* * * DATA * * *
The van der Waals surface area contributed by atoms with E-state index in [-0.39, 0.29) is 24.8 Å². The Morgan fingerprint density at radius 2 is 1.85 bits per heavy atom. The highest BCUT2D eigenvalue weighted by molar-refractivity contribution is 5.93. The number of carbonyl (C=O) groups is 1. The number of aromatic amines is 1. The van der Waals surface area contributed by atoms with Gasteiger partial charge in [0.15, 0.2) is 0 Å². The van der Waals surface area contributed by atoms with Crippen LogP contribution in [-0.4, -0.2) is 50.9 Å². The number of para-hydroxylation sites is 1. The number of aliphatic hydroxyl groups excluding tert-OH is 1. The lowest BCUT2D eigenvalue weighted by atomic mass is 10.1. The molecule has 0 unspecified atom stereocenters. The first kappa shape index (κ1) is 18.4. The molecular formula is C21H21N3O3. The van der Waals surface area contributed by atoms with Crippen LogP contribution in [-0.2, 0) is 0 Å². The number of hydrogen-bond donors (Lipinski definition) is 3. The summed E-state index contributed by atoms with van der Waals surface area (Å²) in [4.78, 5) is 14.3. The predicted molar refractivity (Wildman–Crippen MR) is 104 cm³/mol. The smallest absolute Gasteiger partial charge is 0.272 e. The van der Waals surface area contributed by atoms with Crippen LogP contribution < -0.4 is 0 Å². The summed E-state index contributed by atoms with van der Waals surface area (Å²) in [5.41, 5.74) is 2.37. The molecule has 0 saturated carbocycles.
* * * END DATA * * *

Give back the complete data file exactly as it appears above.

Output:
The van der Waals surface area contributed by atoms with E-state index in [-0.39, 0.29) is 24.8 Å². The Morgan fingerprint density at radius 2 is 1.85 bits per heavy atom. The highest BCUT2D eigenvalue weighted by molar-refractivity contribution is 5.93. The number of carbonyl (C=O) groups is 1. The number of aromatic amines is 1. The van der Waals surface area contributed by atoms with Gasteiger partial charge in [0.15, 0.2) is 0 Å². The van der Waals surface area contributed by atoms with Crippen LogP contribution in [-0.4, -0.2) is 50.9 Å². The number of para-hydroxylation sites is 1. The number of aliphatic hydroxyl groups excluding tert-OH is 1. The lowest BCUT2D eigenvalue weighted by atomic mass is 10.1. The molecule has 0 unspecified atom stereocenters. The first kappa shape index (κ1) is 18.4. The molecular formula is C21H21N3O3. The van der Waals surface area contributed by atoms with Crippen LogP contribution in [-0.2, 0) is 0 Å². The number of hydrogen-bond donors (Lipinski definition) is 3. The summed E-state index contributed by atoms with van der Waals surface area (Å²) in [4.78, 5) is 14.3. The predicted molar refractivity (Wildman–Crippen MR) is 104 cm³/mol. The smallest absolute Gasteiger partial charge is 0.272 e. The van der Waals surface area contributed by atoms with Crippen LogP contribution < -0.4 is 0 Å². The summed E-state index contributed by atoms with van der Waals surface area (Å²) in [5.41, 5.74) is 2.37. The molecule has 0 saturated carbocycles.